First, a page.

Will Sergeant: Bunnyman
Highly respected amongst his peers, much imitated amongst his successors, it’s easy to imagine that Will Sergeant was born with a natural gift for playing the guitar. His stories of early battles with broken strings and a super lack of confidence in his musical abilities should give hope to anyone starting out, his anecdotes of life before the Bunnymen, at times stark and far from glamorous, an insight into the realities of growing up without the privilege many artists have to hand today.
From the outset, it’s apparent that Sergeant is bringing two things to his memoir. One, an extraordinary memory for detail and two, a brutally honest representation of that detail. With no complaints or consideration that it was anything other than the norm, he talks of his father’s control of the household with candour, managing to breathe some humour into the tales of an ‘angry loveless family life’, a home that he nonetheless remained in with almost dismissive stoicism, and where he and Ian McCulloch later had their first session to ‘mess about with guitars, see what happens’.
Sergeant’s discovery of music and its impact on him is beautifully documented throughout, and begins from an early age… ‘Summer 1963. I am four years old. The Beatles are some way through their bid for world domination. On our radio, they belt out ‘Please Please Me’. My sister Carole is in the house, singing along to the transistor radio, or ‘tranny’. Other than nursery rhymes, this is my first memory of popular music.’
As the years creep by, he compiles a covetous list of gigs attended and bands seen. From early Status Quo to Joy Division, via Bowie, Devo and X-Ray Spex, the descriptions of the sweaty clubs and sense of belonging on finding like-minded friends will bring nostalgia for many.
His accounts of record shops, fashions and youth subcultures are equally on point and will paint a picture for anyone who remembers the eras he writes about. He describes the 70s’ skinhead and mod troupes impeccably, noting, ‘Skins would storm through the metal fence opening at the top of the road, looking for fish, chips and trouble’, while the scooter boys appeared in ‘a flotilla of chrome lamped and decked out scooters, whiplash aerials flexing and flicking tiger tails‘.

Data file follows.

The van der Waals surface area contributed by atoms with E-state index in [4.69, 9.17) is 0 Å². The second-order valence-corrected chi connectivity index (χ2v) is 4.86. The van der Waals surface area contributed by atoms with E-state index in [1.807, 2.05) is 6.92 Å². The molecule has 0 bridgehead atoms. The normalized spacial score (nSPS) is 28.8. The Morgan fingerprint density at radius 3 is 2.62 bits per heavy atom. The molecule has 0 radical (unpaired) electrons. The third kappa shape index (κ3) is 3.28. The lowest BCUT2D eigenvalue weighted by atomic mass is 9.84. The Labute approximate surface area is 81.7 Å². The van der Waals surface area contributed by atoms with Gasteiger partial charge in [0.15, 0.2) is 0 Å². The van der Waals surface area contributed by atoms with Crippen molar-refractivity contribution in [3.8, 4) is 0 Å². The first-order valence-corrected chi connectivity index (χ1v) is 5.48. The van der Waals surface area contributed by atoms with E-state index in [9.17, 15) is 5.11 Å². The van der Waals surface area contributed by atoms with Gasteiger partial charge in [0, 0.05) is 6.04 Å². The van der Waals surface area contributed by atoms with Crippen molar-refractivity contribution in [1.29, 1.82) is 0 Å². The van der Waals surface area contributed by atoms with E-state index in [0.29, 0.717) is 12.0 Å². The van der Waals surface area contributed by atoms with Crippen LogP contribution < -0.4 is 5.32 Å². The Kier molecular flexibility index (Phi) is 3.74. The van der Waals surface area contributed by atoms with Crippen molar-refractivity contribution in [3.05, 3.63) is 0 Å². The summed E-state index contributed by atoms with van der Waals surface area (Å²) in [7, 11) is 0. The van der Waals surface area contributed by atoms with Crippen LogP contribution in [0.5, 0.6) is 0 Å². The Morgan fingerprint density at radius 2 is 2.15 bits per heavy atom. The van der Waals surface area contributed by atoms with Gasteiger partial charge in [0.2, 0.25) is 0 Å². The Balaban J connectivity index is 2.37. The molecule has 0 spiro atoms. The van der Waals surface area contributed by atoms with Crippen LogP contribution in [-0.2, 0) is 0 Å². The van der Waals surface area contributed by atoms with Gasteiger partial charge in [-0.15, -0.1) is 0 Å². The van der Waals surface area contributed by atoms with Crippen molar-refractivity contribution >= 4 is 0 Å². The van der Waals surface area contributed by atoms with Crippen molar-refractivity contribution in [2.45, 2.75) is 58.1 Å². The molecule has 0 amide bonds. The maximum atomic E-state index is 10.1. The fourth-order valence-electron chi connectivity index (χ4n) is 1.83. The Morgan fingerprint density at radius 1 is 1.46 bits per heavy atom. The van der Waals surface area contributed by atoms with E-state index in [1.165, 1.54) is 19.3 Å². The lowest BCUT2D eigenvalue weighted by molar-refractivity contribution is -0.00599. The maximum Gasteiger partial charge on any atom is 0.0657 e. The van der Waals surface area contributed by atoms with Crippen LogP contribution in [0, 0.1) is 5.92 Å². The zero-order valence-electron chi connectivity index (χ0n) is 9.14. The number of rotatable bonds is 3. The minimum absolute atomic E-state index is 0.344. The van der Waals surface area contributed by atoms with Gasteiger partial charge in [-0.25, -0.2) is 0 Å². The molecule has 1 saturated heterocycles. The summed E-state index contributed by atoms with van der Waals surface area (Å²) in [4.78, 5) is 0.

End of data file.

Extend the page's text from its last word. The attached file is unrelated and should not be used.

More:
Bunnyman takes us through to the formation, debut gigs and early success of Echo and the Bunnymen, as Sergeant, McCulloch and Les Pattinson form a perhaps unlikely trio with a highly volatile drum machine making up the fourth member of the band, until a human drummer can be avoided no longer and Pete de Freitas joins to complete the group. Record releases, label signings and the honour of a Peel Session take things up a serious level as the band stake their place as an important piece of the burgeoning Liverpool scene.
It’s a story with much more to tell. Whether Will Sergeant will return with a sequel or leave the rest to be told through the myth and memory of fans and the music press remains to be seen. Either way, this is a compelling walk through a hugely exciting and influential period in music, join him for a veritable trip down Villiers Terrace and back again in time for the dancing horses.
Bunnyman is published by Little, Brown Book Group this Thursday 15th July 2021
You can join Will on Twitter for musings about music, scooters and cocker spaniels
Review by Siobhan
13th July 2021